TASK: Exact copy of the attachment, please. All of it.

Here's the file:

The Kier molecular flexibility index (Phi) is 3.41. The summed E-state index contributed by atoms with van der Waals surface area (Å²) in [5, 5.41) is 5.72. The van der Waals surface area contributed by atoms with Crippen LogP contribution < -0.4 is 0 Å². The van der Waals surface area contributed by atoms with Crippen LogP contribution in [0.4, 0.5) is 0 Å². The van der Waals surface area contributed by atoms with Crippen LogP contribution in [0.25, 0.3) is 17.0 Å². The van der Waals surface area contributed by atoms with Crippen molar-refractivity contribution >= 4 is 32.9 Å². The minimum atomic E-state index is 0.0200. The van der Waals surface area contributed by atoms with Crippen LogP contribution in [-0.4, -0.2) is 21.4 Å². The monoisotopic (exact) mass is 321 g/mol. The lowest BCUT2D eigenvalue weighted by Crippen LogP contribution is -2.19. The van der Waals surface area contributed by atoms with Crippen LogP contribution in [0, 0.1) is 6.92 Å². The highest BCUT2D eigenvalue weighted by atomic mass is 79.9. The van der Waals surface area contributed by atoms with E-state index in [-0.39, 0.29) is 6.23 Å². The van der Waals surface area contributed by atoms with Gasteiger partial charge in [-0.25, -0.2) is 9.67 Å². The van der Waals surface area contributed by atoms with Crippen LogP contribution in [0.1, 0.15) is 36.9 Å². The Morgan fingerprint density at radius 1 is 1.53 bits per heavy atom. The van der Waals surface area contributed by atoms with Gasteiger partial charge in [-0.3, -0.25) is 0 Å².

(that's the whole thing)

The Kier molecular flexibility index (Phi) is 3.41. The summed E-state index contributed by atoms with van der Waals surface area (Å²) in [5, 5.41) is 5.72. The van der Waals surface area contributed by atoms with Crippen LogP contribution < -0.4 is 0 Å². The van der Waals surface area contributed by atoms with Crippen LogP contribution in [0.4, 0.5) is 0 Å². The van der Waals surface area contributed by atoms with Crippen LogP contribution in [0.25, 0.3) is 17.0 Å². The van der Waals surface area contributed by atoms with Crippen molar-refractivity contribution >= 4 is 32.9 Å². The minimum atomic E-state index is 0.0200. The van der Waals surface area contributed by atoms with Crippen LogP contribution in [-0.4, -0.2) is 21.4 Å². The monoisotopic (exact) mass is 321 g/mol. The lowest BCUT2D eigenvalue weighted by Crippen LogP contribution is -2.19. The van der Waals surface area contributed by atoms with Crippen LogP contribution in [0, 0.1) is 6.92 Å². The highest BCUT2D eigenvalue weighted by atomic mass is 79.9. The van der Waals surface area contributed by atoms with E-state index in [-0.39, 0.29) is 6.23 Å². The van der Waals surface area contributed by atoms with Gasteiger partial charge in [-0.25, -0.2) is 9.67 Å². The van der Waals surface area contributed by atoms with Crippen LogP contribution in [0.1, 0.15) is 36.9 Å². The Morgan fingerprint density at radius 1 is 1.53 bits per heavy atom. The van der Waals surface area contributed by atoms with Gasteiger partial charge in [-0.3, -0.25) is 0 Å².